These bills did not advance to the opposite chamber by June 4 and therefore will not become law in 2021.
Cannabis licenses & Governor’s Budget, May Revision.
* Attention, provisional license holders!.*
SB-59. Cannabis licenses.
Eighty percent of California’s licenses are provisional and at risk if CEQA compliance has not yet been achieved by legal deadlines. This bill would have extended deadlines several years, to July 2028, if passed but it was pulled by the sponsor (Senator Caballero) in late May.
The governor, in his budget proposal, included $100 million to help with the transition from provisional to annual licenses. He had hoped to also offer an extension, giving provisional license holders an extra 6 months until June 30, 2022 to comply with the California Environmental Quality Act (CEQA). The extension did not make it in the state budget bill approved on June 14.
Bottom line: the provisional license issue is unresolved. SB 59 would have granted adequate time for local jurisdictions and provisional license holders. Since that is off the table, we will be watching for the impact of the $100 million funding and for a solution before the end of the year that avoids the collapse of the state’s licensed supply chain.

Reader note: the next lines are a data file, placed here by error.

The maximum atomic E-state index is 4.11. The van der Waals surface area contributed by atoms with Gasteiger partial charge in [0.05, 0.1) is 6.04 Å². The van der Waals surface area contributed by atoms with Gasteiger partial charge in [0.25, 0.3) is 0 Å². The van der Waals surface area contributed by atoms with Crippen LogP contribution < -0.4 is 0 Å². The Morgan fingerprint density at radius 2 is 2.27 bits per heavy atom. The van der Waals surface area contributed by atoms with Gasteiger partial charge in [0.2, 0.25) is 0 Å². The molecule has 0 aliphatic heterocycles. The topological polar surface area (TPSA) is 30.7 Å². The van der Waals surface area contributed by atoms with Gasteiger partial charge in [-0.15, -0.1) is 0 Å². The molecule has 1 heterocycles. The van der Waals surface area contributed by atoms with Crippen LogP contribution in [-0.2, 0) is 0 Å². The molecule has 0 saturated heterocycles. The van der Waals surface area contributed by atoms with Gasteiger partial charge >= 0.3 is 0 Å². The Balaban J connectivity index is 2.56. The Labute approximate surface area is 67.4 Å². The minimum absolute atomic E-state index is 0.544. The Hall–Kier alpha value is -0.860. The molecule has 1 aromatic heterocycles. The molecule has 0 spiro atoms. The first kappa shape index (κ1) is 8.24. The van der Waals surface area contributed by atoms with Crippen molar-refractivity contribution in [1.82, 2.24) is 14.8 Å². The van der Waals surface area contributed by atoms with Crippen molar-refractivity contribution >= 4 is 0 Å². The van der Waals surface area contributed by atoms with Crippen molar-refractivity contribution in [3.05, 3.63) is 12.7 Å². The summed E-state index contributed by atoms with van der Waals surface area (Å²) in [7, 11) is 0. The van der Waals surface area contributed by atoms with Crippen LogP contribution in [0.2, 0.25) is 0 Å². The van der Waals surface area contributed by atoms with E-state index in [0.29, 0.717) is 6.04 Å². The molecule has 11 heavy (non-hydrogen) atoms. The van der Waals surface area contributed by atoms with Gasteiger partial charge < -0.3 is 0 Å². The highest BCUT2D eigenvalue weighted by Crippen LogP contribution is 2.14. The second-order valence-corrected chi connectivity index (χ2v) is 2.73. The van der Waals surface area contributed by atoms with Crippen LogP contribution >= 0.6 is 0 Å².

VETERINARY MEDICINAL CANNABIS: AB-384.
Cannabis and cannabis products: animals: veterinary medicine.
Under current law, veterinarians can be disciplined for recommending medicinal cannabis for an animal. This bill would have enabled vets to provide such recommendations under certain circumstances.
AB 384 will not advance in 2021.
EMPLOYMENT DRUG SCREENING: AB-1256.
Employment discrimination: cannabis screening test.
This bill would have prohibited an employer from discriminating against a person in hiring, termination, or employment because their drug screening test reveals the presence of THC.
AB 1256 will not advance in 2021.
HEMP TESTING & RETAIL SALE: AB-1435.
This bill would have created testing and labeling requirements for non-cannabis cannabinoids (NCCs), such as hemp-derived CBD, which would be allowed in the cannabis supply chain. It would have imposed a per-milligram excise tax.
AB 1435 will not advance in 2021.
CANNABIS CARRIED IN DELIVERY VEHICLES: AB-1014.
Cannabis: retailers: delivery: vehicles.
Right now, a delivery employee may carry $3,000-$5,000 of cannabis goods in the vehicle, based on orders received before the driver departed the premises. This bill would have created different value tiers by type of vehicle, and required development of transportation safety standards, a delivery vehicle inspection process, and a certification process.
AB 1014 will not advance in 2021.
Don’t forget: Right now, the bills above are proposals (not laws), and licensees should continue following current rules and regulations.
Stay tuned for updates in early Fall!
Nicole Howell talks psychedelics legislation and policies on “How to Launch an Ecosystem”. (June 2)
If you have any questions about how the above or would like to discuss how it could impact your business, please contact your attorney directly or call our main line at 877-257-2442.
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